Definition of a Bigot

Definition of a Bigot

Definition of a Bigot


A person who is obstinately or intolerantly devoted to his or her own group and displays hostility or contempt toward other groups.. In widely differing societies, the extent to which one is a bigot varies from society to society. However, many people who are traditionally defined as bigots in one society would be considered valuable members of society in another.


A bigot can also be someone who refuses to accept other ideas, as in politics. This word was borrowed from Middle French, but the French word is of uncertain origin. In Old French bigot was a term of abuse for Normans, and possibly related to the oath bi got "by God." In English and French, a bigot was originally a hypocrite, a person who claims to have certain moral beliefs but whose behavior doesn't match those beliefs. A bigot was specifically a hypocritical professor of religion, but the connection with the current sense of bigot is not clear. (Source:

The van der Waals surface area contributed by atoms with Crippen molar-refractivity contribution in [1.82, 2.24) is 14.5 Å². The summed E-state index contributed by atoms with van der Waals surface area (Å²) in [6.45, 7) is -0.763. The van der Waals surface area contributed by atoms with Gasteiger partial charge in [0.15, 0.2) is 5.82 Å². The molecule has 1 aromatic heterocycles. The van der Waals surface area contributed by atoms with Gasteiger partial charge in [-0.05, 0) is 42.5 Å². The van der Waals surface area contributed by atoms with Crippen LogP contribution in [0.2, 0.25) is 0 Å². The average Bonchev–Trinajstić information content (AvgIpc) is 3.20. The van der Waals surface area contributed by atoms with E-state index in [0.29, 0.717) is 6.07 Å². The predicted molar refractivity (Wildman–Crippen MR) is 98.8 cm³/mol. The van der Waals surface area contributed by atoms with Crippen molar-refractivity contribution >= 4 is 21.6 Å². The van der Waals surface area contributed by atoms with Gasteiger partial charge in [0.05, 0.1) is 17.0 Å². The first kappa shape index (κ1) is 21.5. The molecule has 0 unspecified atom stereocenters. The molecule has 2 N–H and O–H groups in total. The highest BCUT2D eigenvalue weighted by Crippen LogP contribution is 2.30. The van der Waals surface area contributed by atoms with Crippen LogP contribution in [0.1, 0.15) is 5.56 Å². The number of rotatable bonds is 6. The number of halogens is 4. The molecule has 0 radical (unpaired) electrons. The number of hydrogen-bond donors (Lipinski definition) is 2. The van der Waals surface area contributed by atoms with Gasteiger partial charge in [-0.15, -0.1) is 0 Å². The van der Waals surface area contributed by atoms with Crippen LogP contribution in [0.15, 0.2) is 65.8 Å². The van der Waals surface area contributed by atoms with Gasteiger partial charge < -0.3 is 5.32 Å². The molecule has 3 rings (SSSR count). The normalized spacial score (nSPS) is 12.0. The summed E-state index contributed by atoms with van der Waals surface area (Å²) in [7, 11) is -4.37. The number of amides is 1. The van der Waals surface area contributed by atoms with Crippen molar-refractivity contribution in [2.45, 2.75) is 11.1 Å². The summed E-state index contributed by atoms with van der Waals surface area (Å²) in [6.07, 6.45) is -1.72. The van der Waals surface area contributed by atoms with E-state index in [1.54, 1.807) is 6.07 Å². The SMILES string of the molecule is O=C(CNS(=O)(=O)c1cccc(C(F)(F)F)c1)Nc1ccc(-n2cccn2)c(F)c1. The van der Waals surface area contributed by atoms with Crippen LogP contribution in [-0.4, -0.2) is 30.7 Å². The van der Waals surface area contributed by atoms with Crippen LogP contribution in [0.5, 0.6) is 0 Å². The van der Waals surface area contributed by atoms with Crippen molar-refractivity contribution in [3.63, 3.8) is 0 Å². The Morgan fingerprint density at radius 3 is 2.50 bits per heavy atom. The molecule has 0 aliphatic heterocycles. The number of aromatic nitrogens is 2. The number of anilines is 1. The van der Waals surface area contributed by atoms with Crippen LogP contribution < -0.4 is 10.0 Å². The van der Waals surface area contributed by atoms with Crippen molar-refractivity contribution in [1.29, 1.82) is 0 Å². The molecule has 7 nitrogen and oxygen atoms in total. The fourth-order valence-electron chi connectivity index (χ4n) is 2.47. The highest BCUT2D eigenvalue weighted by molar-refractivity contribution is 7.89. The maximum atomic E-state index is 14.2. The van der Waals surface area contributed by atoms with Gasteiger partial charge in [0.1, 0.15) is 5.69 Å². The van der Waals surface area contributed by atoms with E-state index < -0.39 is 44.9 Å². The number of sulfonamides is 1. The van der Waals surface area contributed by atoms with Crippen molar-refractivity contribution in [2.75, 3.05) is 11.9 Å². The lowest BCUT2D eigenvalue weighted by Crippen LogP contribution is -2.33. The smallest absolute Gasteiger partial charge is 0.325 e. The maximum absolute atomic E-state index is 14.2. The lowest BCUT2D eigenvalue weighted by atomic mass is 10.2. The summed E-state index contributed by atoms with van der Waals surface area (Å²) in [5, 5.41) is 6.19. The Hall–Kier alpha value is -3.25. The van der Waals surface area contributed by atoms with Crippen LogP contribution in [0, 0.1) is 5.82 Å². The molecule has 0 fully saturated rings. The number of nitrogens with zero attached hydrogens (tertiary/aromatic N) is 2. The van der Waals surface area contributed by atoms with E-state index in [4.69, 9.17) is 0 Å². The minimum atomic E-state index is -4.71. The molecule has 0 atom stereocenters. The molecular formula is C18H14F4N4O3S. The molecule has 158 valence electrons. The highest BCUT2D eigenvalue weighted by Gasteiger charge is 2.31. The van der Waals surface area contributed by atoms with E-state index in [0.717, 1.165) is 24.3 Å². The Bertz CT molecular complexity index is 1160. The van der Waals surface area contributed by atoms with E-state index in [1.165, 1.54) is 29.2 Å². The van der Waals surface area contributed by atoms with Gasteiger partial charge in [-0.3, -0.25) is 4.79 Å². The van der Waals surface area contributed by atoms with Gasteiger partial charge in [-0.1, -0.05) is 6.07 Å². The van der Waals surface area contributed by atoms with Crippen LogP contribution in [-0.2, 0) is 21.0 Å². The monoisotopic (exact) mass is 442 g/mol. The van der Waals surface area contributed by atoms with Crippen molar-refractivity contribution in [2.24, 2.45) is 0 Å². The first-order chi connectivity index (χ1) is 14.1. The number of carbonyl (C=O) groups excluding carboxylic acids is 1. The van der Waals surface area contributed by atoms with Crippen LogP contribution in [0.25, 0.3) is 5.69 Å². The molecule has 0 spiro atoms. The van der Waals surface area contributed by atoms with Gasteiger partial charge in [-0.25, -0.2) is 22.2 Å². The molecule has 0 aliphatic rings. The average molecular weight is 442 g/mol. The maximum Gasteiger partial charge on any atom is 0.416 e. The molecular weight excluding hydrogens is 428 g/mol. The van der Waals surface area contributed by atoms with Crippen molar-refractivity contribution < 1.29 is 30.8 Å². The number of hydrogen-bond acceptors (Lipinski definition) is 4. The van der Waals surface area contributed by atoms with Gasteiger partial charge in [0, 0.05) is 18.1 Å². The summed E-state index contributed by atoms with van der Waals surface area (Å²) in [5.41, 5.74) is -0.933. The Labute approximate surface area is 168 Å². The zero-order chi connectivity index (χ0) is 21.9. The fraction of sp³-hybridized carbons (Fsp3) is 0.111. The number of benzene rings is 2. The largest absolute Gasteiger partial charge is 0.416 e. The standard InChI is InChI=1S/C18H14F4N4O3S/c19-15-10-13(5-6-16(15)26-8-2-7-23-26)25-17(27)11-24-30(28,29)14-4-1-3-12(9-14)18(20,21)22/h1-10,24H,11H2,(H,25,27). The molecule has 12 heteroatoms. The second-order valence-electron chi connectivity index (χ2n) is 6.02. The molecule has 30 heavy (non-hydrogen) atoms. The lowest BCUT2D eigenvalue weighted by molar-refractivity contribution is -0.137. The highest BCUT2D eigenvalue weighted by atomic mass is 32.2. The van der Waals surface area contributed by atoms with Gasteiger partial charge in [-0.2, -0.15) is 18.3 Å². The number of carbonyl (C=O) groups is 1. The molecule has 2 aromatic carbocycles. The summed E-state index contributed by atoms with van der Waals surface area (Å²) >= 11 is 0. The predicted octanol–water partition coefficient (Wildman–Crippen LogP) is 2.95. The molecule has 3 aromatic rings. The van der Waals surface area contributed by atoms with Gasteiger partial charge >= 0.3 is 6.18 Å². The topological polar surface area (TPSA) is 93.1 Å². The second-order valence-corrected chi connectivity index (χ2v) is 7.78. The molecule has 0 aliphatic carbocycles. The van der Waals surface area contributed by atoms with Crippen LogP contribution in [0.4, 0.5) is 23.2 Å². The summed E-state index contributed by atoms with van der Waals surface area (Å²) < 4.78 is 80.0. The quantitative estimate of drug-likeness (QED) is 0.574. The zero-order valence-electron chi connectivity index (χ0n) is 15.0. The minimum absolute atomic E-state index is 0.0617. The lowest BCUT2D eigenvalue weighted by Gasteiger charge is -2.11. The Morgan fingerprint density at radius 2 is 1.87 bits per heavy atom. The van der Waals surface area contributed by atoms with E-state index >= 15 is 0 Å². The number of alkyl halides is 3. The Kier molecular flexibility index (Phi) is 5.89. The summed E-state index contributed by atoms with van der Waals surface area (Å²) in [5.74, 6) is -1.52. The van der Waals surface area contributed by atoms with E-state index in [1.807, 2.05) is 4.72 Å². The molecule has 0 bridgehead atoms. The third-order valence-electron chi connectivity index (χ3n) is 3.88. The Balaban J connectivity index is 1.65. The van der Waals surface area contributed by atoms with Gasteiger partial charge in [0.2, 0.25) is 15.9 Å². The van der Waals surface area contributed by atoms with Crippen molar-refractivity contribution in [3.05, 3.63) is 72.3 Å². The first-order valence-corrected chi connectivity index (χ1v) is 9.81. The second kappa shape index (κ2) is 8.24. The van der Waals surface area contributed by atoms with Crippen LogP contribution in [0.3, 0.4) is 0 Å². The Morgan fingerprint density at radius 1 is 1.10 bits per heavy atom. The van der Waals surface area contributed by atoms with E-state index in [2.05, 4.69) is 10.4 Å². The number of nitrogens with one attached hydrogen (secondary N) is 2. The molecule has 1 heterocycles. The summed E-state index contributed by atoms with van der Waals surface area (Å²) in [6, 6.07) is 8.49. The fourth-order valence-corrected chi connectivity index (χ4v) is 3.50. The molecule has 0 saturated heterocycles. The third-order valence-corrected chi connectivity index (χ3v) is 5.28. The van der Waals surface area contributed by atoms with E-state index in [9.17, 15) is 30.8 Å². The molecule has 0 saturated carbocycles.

The problem with these responses is that they redefine “bigot” away from its well-established common usage. In fact, the primary function of a word like “bigot” is to very precisely exclude more conflicted, doubtful states of mind, as in: a bigot is “a person who is obstinately or intolerantly devoted to his or her own opinions and prejudices; especially: one who regards or treats the members of a group (as a racial or ethnic group) with hatred and intolerance” (Merriam-Webster). The obstinate devotion to certain avowed, intolerant beliefs is critical to the way that “bigot” traditionally has been used. The word has its origins in the general notion of close-mindedness: the idea is that a bigot is someone who is un-persuadable, who cannot be argued out of their beliefs. But accusing someone of being close-minded and un-persuadable requires that they adamantly hold the beliefs in question in the first place: it cannot be the case that they’re conflicted or akratic – that for example they sincerely favor gay rights as a matter of principle yet betray this principle during bouts of homophobic rage. Having unsavory impulses and poor impulse control is simply not the same thing as being closed minded and systematically intolerant. To extend the word “bigot” to someone like Baldwin is just to pervert it in order for the sake of exploiting its toxicity to his reputation. (Source: www.theatlantic.com)







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